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How does GDPR affect your customer experience?

29.8.2017

The General Data Protection Regulation*, which will take effect in May 2018, is causing a lot of work and challenges in organizations. The GDPR places new obligations on the controllers and processors of personal data. So far, less attention has been paid to the effects of these obligations on the customer experience, at the customer interface.

The EU’s GDPR is likely to change the way companies interact with their customers, particularly in the digital world. For example, the consent to the processing of one’s personal data must be clear on campaign pages, service chats, etc., which could make privacy notices even longer. Every time an organization asks its customers for the consent to the processing of personal data, it must also tell them how it intends to utilize the data and how the customer can withdraw the consent. If the request for the consent or terms of use are unclear or vague, the customer can become confused or suspicious and exit customer journey. And losing a customer means losing cash flow. Therefore, we believe it is important to plan and think about how the GDPR will affect your customer relationship. Will that relationship grow stronger or will you split out?

GDPR blog

 Opportunity to improve customer experience

Many see the GDPR as a set of new obligations, a regulatory amendment that only concerns the legal affairs unit. Although this is true to some extent, the regulation also comes with new opportunities. These opportunities have received more attention lately, but what are they ultimately about? In our view, the GDPR not only enables new business models that are based on the management of personal data, but it can also help companies to increase the loyalty of existing customers. It paves the way for new customer relationships that are based on trust and loyalty. One way of improving the customer experience is to make data portability smooth for the customers e.g. transferring the personal data easily and securely from one service provider to another, without hindrance to usability. Such an option can increase confidence in the current service provider.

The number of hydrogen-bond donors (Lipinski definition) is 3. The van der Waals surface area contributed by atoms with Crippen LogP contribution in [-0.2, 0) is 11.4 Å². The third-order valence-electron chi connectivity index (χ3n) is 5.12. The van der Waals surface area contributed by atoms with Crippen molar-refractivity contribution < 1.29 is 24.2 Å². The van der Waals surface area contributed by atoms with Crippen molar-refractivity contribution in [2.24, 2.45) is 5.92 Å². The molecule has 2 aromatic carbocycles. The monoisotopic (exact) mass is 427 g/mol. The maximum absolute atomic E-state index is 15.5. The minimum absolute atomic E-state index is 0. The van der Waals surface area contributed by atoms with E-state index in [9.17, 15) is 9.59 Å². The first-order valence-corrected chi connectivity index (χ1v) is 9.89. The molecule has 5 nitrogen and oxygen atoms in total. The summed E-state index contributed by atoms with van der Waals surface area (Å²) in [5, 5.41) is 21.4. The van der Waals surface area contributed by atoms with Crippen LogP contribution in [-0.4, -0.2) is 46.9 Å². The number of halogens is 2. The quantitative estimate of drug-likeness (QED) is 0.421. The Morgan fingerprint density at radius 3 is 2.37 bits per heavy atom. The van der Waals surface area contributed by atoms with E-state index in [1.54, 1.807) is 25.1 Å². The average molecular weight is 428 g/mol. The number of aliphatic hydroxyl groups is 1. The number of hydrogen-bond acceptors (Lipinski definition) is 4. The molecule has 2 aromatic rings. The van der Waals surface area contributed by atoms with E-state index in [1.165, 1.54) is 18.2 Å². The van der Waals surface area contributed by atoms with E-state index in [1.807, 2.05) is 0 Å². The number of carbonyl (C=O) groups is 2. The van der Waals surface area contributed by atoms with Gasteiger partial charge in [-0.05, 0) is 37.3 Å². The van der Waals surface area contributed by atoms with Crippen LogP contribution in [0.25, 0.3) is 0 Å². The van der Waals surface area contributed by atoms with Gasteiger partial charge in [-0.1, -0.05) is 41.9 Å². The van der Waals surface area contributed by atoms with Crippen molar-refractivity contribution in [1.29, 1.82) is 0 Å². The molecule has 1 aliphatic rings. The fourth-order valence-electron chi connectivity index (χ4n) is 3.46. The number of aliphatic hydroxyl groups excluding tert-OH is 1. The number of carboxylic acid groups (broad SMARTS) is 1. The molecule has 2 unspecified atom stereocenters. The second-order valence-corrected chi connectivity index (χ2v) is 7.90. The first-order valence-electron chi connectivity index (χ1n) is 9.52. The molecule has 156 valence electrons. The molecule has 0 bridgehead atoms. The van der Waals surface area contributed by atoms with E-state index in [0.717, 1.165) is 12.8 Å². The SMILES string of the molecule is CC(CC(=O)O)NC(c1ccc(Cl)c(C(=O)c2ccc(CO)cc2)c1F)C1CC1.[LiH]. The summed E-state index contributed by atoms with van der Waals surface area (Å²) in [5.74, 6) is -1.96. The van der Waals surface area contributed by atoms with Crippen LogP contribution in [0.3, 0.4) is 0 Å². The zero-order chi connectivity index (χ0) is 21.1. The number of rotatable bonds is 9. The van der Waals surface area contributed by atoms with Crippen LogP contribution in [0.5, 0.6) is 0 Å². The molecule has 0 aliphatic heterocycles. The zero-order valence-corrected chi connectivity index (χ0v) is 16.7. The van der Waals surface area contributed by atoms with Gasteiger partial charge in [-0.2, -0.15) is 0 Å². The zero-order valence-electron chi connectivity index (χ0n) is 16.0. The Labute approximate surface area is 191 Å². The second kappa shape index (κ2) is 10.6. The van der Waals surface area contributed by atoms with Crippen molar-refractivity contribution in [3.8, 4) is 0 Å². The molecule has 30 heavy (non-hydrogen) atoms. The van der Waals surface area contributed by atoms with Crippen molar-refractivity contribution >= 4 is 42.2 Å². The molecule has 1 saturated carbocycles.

Smooth customer journey with service design methods

GDPR sets out requirements that lead to changes in the customer journey. This can motivate organizations to analyze and develop their customer experience excellence at large. By making the customer experience excellent, companies can turn the new obligations into competitive advantages. Combining the expertise of UX professionals and service designers when planning the changes required by GDPR enable you to step out from your competitors.

Read more about how we can help you to develop your customer experience, taking into account the requirements of the EU GDPR.

 

Tiia Lifländer
Principal Consultant
Tiia focuses on supporting customers in the areas of digital business, customer experience and developing customer-centric services. Follow Tiia on Twitter and on LinkedIn. 

Paula Valkonen
Senior Design Lead
Paula helps customers to develop their customer experience using service design and user-centered design. Recently, she stopped using a particular service because of a complicated privacy statement. Follow Paula on LinkedIn.

* In Finland, the regulation will be included in the new Data Protection Act.

Topics: Customer Experience, Cloud Infrastructure, Governance, Security, & GDPR